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Walt Whitman And The Birth Of Modern American Poetry

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Explores how Walt Whitman broke with European literary forms to establish a broad new voice for American poetry. His influence on his contemporaries and descendents transends the boundaries of poetry and becomes the story of young America. Discusses the influence of this 19th century American poet not only to poetry but to cultural formation of the United States.


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Explores how Walt Whitman broke with European literary forms to establish a broad new voice for American poetry. His influence on his contemporaries and descendents transends the boundaries of poetry and becomes the story of young America. Discusses the influence of this 19th century American poet not only to poetry but to cultural formation of the United States.

30 review for Walt Whitman And The Birth Of Modern American Poetry

  1. 5 out of 5

    Jean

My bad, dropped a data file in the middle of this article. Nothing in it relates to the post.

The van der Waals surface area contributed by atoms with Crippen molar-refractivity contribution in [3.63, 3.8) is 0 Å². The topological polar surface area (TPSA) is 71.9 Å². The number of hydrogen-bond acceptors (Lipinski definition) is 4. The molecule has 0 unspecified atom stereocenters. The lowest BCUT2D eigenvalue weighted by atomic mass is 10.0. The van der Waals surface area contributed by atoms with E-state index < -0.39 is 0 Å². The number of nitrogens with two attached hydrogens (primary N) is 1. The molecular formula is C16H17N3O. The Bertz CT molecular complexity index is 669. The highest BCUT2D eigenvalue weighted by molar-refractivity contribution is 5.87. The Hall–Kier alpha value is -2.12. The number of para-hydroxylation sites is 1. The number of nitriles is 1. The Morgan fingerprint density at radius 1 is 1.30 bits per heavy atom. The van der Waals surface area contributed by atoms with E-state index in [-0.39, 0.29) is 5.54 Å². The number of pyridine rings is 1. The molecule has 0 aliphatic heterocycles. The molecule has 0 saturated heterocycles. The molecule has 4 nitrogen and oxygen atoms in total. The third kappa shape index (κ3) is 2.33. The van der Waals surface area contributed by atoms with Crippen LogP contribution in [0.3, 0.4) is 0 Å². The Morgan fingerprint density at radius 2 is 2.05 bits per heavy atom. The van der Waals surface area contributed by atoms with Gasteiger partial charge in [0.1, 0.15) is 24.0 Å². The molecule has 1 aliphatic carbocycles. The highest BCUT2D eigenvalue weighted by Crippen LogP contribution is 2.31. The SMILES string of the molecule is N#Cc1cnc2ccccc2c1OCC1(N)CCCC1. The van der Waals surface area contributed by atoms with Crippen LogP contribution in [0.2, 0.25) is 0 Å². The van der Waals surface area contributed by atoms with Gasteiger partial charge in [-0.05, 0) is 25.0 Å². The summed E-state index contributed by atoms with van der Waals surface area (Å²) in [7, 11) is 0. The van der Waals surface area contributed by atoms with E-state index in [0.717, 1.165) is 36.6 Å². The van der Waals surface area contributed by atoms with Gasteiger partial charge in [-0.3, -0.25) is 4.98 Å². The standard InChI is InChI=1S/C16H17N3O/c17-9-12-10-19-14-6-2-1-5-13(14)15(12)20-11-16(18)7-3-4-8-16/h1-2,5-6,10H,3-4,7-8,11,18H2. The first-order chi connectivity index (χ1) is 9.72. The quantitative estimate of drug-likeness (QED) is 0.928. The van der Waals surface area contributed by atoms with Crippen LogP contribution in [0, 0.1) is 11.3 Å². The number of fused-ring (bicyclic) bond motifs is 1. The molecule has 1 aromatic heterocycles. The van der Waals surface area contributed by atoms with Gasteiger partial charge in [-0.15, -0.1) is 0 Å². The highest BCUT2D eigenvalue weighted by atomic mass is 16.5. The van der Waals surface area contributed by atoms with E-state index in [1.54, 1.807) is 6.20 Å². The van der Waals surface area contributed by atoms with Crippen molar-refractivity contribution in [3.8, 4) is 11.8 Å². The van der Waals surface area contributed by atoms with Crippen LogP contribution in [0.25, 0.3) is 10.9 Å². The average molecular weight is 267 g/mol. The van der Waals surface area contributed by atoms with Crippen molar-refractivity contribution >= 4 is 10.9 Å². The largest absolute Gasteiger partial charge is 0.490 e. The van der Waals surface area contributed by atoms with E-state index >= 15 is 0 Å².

This is a series of class lecture by Professor Karen Karblener for the Modern Scholar. This series is on Walt Whitman 1819 to 1892. According to Karblener Whitman was beginning of American poetry and is often called the “father of free verse”. The teacher goes through Whitman’s life and his poetry. She brings up controversy regarding his sexual orientation, his politics as a liberal democrat, being banned in Boston, and his opposition to slavery. She says Whitman was educated only to elementary This is a series of class lecture by Professor Karen Karblener for the Modern Scholar. This series is on Walt Whitman 1819 to 1892. According to Karblener Whitman was beginning of American poetry and is often called the “father of free verse”. The teacher goes through Whitman’s life and his poetry. She brings up controversy regarding his sexual orientation, his politics as a liberal democrat, being banned in Boston, and his opposition to slavery. She says Whitman was educated only to elementary school but was a printer and a reader. She states he was not considered successful in his lifetime but his poetry became sought after in the 20th century. She reads from some of his poems and discusses them such as “Leaves of Grass”. Overall it is a good introduction to Whitman. I remember little of what we discussed about Whitman in high school so this audio book allowed me to have a good understanding of Whitman and his place in American poetry.